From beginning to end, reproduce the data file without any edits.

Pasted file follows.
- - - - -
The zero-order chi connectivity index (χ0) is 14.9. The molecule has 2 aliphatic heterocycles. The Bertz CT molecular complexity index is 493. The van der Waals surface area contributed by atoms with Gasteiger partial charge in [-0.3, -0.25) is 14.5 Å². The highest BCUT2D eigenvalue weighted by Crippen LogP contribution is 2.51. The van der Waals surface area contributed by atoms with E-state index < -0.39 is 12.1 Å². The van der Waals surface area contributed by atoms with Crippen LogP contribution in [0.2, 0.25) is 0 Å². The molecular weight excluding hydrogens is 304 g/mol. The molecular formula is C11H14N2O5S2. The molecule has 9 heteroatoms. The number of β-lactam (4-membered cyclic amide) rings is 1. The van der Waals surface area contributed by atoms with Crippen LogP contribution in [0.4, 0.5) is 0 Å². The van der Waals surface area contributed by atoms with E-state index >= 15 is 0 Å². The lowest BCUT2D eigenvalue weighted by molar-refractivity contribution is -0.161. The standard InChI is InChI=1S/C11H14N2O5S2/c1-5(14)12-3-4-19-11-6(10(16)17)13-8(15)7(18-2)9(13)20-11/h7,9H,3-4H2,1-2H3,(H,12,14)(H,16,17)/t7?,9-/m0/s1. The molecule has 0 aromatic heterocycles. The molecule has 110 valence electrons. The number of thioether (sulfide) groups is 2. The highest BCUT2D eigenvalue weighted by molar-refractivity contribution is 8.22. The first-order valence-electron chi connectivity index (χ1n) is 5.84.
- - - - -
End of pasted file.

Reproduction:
The zero-order chi connectivity index (χ0) is 14.9. The molecule has 2 aliphatic heterocycles. The Bertz CT molecular complexity index is 493. The van der Waals surface area contributed by atoms with Gasteiger partial charge in [-0.3, -0.25) is 14.5 Å². The highest BCUT2D eigenvalue weighted by Crippen LogP contribution is 2.51. The van der Waals surface area contributed by atoms with E-state index < -0.39 is 12.1 Å². The van der Waals surface area contributed by atoms with Crippen LogP contribution in [0.2, 0.25) is 0 Å². The molecular weight excluding hydrogens is 304 g/mol. The molecular formula is C11H14N2O5S2. The molecule has 9 heteroatoms. The number of β-lactam (4-membered cyclic amide) rings is 1. The van der Waals surface area contributed by atoms with Crippen LogP contribution in [0.4, 0.5) is 0 Å². The van der Waals surface area contributed by atoms with E-state index >= 15 is 0 Å². The lowest BCUT2D eigenvalue weighted by molar-refractivity contribution is -0.161. The standard InChI is InChI=1S/C11H14N2O5S2/c1-5(14)12-3-4-19-11-6(10(16)17)13-8(15)7(18-2)9(13)20-11/h7,9H,3-4H2,1-2H3,(H,12,14)(H,16,17)/t7?,9-/m0/s1. The molecule has 0 aromatic heterocycles. The molecule has 110 valence electrons. The number of thioether (sulfide) groups is 2. The highest BCUT2D eigenvalue weighted by molar-refractivity contribution is 8.22. The first-order valence-electron chi connectivity index (χ1n) is 5.84.